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Tampa VA Doctors Use Artificial Intelligence To Diagnose Cancer

Feb 6, 2020

Researchers at the Tampa veterans’ hospital are training computers how to diagnose cancer. It’s one example of how the Department of Veterans Affairs is expanding artificial intelligence development.

  

Inside a laboratory at the James A. Haley Veterans’ Hospital in Tampa, machines are rapidly processing tubes of patients' body fluids and tissue samples. Pathologists examine those samples under microscopes to spot diseases like cancer.

But distinguishing certain features about a cancer cell, which can drastically affect treatment, can be difficult, so Drs. Stephen Mastorides and Andrew Borkowski, decided to get a computer involved.

They recently published a study comparing how different AI programs performed when training computers to diagnose cancer.

In a series of experiments, they uploaded hundreds of images of slides containing lung and colon tissues into artificial intelligence software.

Some tissues were healthy and others had different types of cancer, including squamous cell and adenocarcinoma. They chose those organs because lung and colon cancers are some of the most commonly diagnosed cancers among VA patients.

Then they tested software with more images the computer had never seen before.

"The module was able to put it together and it was able to differentiate is it a cancer or is it not a cancer, and not only that, but it was also able to say what kind of cancer is it,” said Borkowski, chief of the hospital's molecular diagnostics section.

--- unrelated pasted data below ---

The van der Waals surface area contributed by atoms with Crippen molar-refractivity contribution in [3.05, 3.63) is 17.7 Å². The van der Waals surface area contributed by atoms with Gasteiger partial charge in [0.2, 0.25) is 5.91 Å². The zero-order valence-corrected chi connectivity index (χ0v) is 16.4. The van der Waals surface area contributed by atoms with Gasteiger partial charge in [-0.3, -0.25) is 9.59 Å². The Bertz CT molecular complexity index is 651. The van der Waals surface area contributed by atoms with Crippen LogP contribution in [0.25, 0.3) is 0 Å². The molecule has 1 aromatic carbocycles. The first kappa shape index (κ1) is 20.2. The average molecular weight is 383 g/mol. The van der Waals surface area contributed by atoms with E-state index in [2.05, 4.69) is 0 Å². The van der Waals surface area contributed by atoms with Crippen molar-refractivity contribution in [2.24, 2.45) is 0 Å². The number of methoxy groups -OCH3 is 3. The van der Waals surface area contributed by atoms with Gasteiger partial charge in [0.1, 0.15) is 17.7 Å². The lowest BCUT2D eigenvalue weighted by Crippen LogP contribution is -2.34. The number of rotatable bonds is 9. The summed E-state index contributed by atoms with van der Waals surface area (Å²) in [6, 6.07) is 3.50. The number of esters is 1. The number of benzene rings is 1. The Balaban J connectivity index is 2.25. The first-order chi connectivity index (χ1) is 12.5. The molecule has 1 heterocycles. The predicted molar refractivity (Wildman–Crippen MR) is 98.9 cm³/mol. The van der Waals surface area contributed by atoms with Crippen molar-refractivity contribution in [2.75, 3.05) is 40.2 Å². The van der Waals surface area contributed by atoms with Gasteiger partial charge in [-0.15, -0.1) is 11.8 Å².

The doctors were harnessing the power of what's known as machine learning. Software pre-trained with millions of images like dogs and trees can learn to distinguish new ones. Dr. Mastorides, chief of pathology and labratory medicine services, said it only took minutes to teach the computer what cancerous tissue looks like.

"Our earliest studies showed accuracies over 95%" he said.

The AI software was able to differentiate between benign colon tissue (left) and cancerous colon tissue. Beyond that, it was able to determine what kind of colon cancer it was, in the case of the image on the right, adenocarcinoma. COURTESY OF DR. ANDREW BORKOWSKI/JAMES A. HALEY VETERANS' HOSPITAL

Enhance, not replace

The doctors say this kind of technology could be a vital asset to rural veterans’ clinics, where pathologists and other specialists aren't easily accessible, or in crowded VA emergency rooms, where being able to spot something like a brain hemorrhage in a radiology scan faster could save more lives.